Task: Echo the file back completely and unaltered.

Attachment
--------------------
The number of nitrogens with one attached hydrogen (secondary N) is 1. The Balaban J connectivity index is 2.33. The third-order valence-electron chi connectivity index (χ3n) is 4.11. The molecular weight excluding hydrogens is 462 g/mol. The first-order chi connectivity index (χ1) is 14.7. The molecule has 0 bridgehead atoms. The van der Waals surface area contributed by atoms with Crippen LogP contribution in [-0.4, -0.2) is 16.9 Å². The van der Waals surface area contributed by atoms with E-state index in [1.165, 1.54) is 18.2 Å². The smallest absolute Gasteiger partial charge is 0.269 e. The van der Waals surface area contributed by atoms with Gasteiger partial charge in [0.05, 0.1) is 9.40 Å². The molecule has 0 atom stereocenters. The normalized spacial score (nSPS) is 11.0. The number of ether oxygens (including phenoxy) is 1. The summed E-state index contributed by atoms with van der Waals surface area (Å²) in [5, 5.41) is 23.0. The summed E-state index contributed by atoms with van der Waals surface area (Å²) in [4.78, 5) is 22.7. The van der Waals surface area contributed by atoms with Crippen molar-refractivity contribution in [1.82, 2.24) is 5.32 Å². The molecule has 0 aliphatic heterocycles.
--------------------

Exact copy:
The number of nitrogens with one attached hydrogen (secondary N) is 1. The Balaban J connectivity index is 2.33. The third-order valence-electron chi connectivity index (χ3n) is 4.11. The molecular weight excluding hydrogens is 462 g/mol. The first-order chi connectivity index (χ1) is 14.7. The molecule has 0 bridgehead atoms. The van der Waals surface area contributed by atoms with Crippen LogP contribution in [-0.4, -0.2) is 16.9 Å². The van der Waals surface area contributed by atoms with E-state index in [1.165, 1.54) is 18.2 Å². The smallest absolute Gasteiger partial charge is 0.269 e. The van der Waals surface area contributed by atoms with Gasteiger partial charge in [0.05, 0.1) is 9.40 Å². The molecule has 0 atom stereocenters. The normalized spacial score (nSPS) is 11.0. The number of ether oxygens (including phenoxy) is 1. The summed E-state index contributed by atoms with van der Waals surface area (Å²) in [5, 5.41) is 23.0. The summed E-state index contributed by atoms with van der Waals surface area (Å²) in [4.78, 5) is 22.7. The van der Waals surface area contributed by atoms with Crippen molar-refractivity contribution in [1.82, 2.24) is 5.32 Å². The molecule has 0 aliphatic heterocycles.